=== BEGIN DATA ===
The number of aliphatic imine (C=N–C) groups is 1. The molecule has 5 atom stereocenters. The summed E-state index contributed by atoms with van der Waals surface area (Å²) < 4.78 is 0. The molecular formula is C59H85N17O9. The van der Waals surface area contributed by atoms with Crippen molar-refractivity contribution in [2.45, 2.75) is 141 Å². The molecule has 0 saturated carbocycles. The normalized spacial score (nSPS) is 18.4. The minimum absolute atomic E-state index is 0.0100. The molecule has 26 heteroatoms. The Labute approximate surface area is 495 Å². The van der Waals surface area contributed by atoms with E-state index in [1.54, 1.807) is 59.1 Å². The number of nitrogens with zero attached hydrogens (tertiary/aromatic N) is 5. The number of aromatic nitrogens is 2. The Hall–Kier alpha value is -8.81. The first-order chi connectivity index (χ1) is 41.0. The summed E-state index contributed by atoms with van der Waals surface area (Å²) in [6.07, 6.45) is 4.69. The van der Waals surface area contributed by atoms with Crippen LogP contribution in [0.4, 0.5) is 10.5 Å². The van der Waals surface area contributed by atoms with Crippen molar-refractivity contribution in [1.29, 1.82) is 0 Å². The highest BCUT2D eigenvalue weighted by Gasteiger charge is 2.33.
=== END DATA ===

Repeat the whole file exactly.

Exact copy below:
The number of aliphatic imine (C=N–C) groups is 1. The molecule has 5 atom stereocenters. The summed E-state index contributed by atoms with van der Waals surface area (Å²) < 4.78 is 0. The molecular formula is C59H85N17O9. The van der Waals surface area contributed by atoms with Crippen molar-refractivity contribution in [2.45, 2.75) is 141 Å². The molecule has 0 saturated carbocycles. The normalized spacial score (nSPS) is 18.4. The minimum absolute atomic E-state index is 0.0100. The molecule has 26 heteroatoms. The Labute approximate surface area is 495 Å². The van der Waals surface area contributed by atoms with E-state index in [1.54, 1.807) is 59.1 Å². The number of nitrogens with zero attached hydrogens (tertiary/aromatic N) is 5. The number of aromatic nitrogens is 2. The Hall–Kier alpha value is -8.81. The first-order chi connectivity index (χ1) is 41.0. The summed E-state index contributed by atoms with van der Waals surface area (Å²) in [6.07, 6.45) is 4.69. The van der Waals surface area contributed by atoms with Crippen LogP contribution in [0.4, 0.5) is 10.5 Å². The van der Waals surface area contributed by atoms with Crippen molar-refractivity contribution in [1.29, 1.82) is 0 Å². The highest BCUT2D eigenvalue weighted by Gasteiger charge is 2.33.